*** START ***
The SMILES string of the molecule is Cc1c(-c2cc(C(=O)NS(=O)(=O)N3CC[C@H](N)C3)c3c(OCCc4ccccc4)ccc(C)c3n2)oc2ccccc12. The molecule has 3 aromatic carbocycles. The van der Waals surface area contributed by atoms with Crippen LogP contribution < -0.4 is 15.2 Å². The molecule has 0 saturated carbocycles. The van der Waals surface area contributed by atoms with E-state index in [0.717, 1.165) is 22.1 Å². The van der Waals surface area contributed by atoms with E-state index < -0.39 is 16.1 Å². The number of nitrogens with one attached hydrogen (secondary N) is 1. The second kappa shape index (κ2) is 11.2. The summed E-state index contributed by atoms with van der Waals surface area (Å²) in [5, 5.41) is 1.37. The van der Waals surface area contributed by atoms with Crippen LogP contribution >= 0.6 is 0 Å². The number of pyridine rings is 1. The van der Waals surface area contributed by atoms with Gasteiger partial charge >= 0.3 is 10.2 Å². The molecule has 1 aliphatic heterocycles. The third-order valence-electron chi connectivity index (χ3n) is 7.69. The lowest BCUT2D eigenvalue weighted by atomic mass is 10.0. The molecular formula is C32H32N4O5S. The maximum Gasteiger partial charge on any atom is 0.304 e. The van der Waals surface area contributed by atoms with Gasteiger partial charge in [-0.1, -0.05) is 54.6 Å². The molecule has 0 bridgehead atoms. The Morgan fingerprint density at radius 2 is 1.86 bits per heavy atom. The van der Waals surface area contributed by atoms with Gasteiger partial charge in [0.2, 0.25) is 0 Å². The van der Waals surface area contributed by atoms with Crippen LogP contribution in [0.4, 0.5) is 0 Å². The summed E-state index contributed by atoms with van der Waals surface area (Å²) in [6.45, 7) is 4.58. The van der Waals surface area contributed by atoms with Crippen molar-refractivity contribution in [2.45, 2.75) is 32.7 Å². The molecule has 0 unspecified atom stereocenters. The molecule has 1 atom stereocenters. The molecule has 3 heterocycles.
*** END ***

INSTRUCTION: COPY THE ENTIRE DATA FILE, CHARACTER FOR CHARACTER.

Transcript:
The SMILES string of the molecule is Cc1c(-c2cc(C(=O)NS(=O)(=O)N3CC[C@H](N)C3)c3c(OCCc4ccccc4)ccc(C)c3n2)oc2ccccc12. The molecule has 3 aromatic carbocycles. The van der Waals surface area contributed by atoms with Crippen LogP contribution < -0.4 is 15.2 Å². The molecule has 0 saturated carbocycles. The van der Waals surface area contributed by atoms with E-state index in [0.717, 1.165) is 22.1 Å². The van der Waals surface area contributed by atoms with E-state index < -0.39 is 16.1 Å². The number of nitrogens with one attached hydrogen (secondary N) is 1. The second kappa shape index (κ2) is 11.2. The summed E-state index contributed by atoms with van der Waals surface area (Å²) in [5, 5.41) is 1.37. The van der Waals surface area contributed by atoms with Crippen LogP contribution >= 0.6 is 0 Å². The number of pyridine rings is 1. The van der Waals surface area contributed by atoms with Gasteiger partial charge >= 0.3 is 10.2 Å². The molecule has 1 aliphatic heterocycles. The third-order valence-electron chi connectivity index (χ3n) is 7.69. The lowest BCUT2D eigenvalue weighted by atomic mass is 10.0. The molecular formula is C32H32N4O5S. The maximum Gasteiger partial charge on any atom is 0.304 e. The van der Waals surface area contributed by atoms with Gasteiger partial charge in [-0.1, -0.05) is 54.6 Å². The molecule has 0 bridgehead atoms. The Morgan fingerprint density at radius 2 is 1.86 bits per heavy atom. The van der Waals surface area contributed by atoms with Gasteiger partial charge in [0.2, 0.25) is 0 Å². The van der Waals surface area contributed by atoms with Crippen LogP contribution in [0.4, 0.5) is 0 Å². The summed E-state index contributed by atoms with van der Waals surface area (Å²) in [6.45, 7) is 4.58. The van der Waals surface area contributed by atoms with Crippen molar-refractivity contribution in [2.45, 2.75) is 32.7 Å². The molecule has 0 unspecified atom stereocenters. The molecule has 1 atom stereocenters. The molecule has 3 heterocycles.